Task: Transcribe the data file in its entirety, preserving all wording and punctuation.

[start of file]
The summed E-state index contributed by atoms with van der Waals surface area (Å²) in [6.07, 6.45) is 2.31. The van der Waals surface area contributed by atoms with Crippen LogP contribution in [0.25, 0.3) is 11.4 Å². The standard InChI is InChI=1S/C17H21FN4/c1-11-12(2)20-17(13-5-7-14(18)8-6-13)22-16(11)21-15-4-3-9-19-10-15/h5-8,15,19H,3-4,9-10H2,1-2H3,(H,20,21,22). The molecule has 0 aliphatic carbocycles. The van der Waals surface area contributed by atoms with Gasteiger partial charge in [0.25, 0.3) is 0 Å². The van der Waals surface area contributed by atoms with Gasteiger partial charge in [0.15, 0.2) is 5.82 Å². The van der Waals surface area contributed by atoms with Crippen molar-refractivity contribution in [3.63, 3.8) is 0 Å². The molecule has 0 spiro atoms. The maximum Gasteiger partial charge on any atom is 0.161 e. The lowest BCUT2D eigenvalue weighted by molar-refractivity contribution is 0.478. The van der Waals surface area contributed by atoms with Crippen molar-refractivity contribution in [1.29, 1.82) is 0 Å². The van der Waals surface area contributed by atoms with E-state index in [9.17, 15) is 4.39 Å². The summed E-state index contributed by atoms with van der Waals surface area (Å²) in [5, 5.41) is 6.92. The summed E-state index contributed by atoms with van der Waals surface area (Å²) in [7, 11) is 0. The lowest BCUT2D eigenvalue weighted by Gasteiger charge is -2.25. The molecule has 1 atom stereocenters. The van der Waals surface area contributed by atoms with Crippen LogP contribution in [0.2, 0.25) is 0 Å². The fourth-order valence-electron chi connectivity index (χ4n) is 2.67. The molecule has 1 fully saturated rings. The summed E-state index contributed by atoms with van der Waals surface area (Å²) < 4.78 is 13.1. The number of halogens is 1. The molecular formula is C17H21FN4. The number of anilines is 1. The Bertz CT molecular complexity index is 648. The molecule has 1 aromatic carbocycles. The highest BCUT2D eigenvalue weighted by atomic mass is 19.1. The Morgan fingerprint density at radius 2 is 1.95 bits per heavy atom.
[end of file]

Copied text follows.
The summed E-state index contributed by atoms with van der Waals surface area (Å²) in [6.07, 6.45) is 2.31. The van der Waals surface area contributed by atoms with Crippen LogP contribution in [0.25, 0.3) is 11.4 Å². The standard InChI is InChI=1S/C17H21FN4/c1-11-12(2)20-17(13-5-7-14(18)8-6-13)22-16(11)21-15-4-3-9-19-10-15/h5-8,15,19H,3-4,9-10H2,1-2H3,(H,20,21,22). The molecule has 0 aliphatic carbocycles. The van der Waals surface area contributed by atoms with Gasteiger partial charge in [0.25, 0.3) is 0 Å². The van der Waals surface area contributed by atoms with Gasteiger partial charge in [0.15, 0.2) is 5.82 Å². The van der Waals surface area contributed by atoms with Crippen molar-refractivity contribution in [3.63, 3.8) is 0 Å². The molecule has 0 spiro atoms. The maximum Gasteiger partial charge on any atom is 0.161 e. The lowest BCUT2D eigenvalue weighted by molar-refractivity contribution is 0.478. The van der Waals surface area contributed by atoms with Crippen molar-refractivity contribution in [1.29, 1.82) is 0 Å². The van der Waals surface area contributed by atoms with E-state index in [9.17, 15) is 4.39 Å². The summed E-state index contributed by atoms with van der Waals surface area (Å²) in [5, 5.41) is 6.92. The summed E-state index contributed by atoms with van der Waals surface area (Å²) in [7, 11) is 0. The lowest BCUT2D eigenvalue weighted by Gasteiger charge is -2.25. The molecule has 1 atom stereocenters. The van der Waals surface area contributed by atoms with Crippen LogP contribution in [0.2, 0.25) is 0 Å². The fourth-order valence-electron chi connectivity index (χ4n) is 2.67. The molecule has 1 fully saturated rings. The summed E-state index contributed by atoms with van der Waals surface area (Å²) < 4.78 is 13.1. The number of halogens is 1. The molecular formula is C17H21FN4. The number of anilines is 1. The Bertz CT molecular complexity index is 648. The molecule has 1 aromatic carbocycles. The highest BCUT2D eigenvalue weighted by atomic mass is 19.1. The Morgan fingerprint density at radius 2 is 1.95 bits per heavy atom.